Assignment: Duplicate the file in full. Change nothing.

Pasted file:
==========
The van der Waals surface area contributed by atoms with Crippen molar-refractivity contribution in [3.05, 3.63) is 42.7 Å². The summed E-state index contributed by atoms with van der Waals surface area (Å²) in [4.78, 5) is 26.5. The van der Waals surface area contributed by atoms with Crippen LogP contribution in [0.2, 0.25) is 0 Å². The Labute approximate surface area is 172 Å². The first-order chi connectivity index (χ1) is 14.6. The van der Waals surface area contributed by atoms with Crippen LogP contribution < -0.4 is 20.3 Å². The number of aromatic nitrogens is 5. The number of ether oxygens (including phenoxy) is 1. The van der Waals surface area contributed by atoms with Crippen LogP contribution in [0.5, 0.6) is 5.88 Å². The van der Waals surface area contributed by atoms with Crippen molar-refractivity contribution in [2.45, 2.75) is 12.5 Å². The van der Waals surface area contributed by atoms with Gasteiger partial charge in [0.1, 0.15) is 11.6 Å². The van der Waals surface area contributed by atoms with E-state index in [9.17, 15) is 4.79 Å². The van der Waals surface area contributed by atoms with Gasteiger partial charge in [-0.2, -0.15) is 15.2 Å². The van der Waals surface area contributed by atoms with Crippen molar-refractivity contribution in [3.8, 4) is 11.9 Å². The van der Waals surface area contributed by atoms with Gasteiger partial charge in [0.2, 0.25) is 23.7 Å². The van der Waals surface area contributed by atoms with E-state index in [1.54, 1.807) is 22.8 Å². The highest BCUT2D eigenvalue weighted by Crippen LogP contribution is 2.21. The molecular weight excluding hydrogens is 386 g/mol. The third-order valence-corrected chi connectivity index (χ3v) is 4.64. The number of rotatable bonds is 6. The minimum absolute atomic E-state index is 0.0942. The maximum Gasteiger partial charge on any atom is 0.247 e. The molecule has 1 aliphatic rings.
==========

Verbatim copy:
The van der Waals surface area contributed by atoms with Crippen molar-refractivity contribution in [3.05, 3.63) is 42.7 Å². The summed E-state index contributed by atoms with van der Waals surface area (Å²) in [4.78, 5) is 26.5. The van der Waals surface area contributed by atoms with Crippen LogP contribution in [0.2, 0.25) is 0 Å². The Labute approximate surface area is 172 Å². The first-order chi connectivity index (χ1) is 14.6. The van der Waals surface area contributed by atoms with Crippen LogP contribution < -0.4 is 20.3 Å². The number of aromatic nitrogens is 5. The number of ether oxygens (including phenoxy) is 1. The van der Waals surface area contributed by atoms with Crippen LogP contribution in [0.5, 0.6) is 5.88 Å². The van der Waals surface area contributed by atoms with Crippen molar-refractivity contribution in [2.45, 2.75) is 12.5 Å². The van der Waals surface area contributed by atoms with Gasteiger partial charge in [0.1, 0.15) is 11.6 Å². The van der Waals surface area contributed by atoms with E-state index in [9.17, 15) is 4.79 Å². The van der Waals surface area contributed by atoms with Gasteiger partial charge in [-0.2, -0.15) is 15.2 Å². The van der Waals surface area contributed by atoms with Crippen molar-refractivity contribution in [3.8, 4) is 11.9 Å². The van der Waals surface area contributed by atoms with Gasteiger partial charge in [0.2, 0.25) is 23.7 Å². The van der Waals surface area contributed by atoms with E-state index in [1.54, 1.807) is 22.8 Å². The highest BCUT2D eigenvalue weighted by Crippen LogP contribution is 2.21. The molecular weight excluding hydrogens is 386 g/mol. The third-order valence-corrected chi connectivity index (χ3v) is 4.64. The number of rotatable bonds is 6. The minimum absolute atomic E-state index is 0.0942. The maximum Gasteiger partial charge on any atom is 0.247 e. The molecule has 1 aliphatic rings.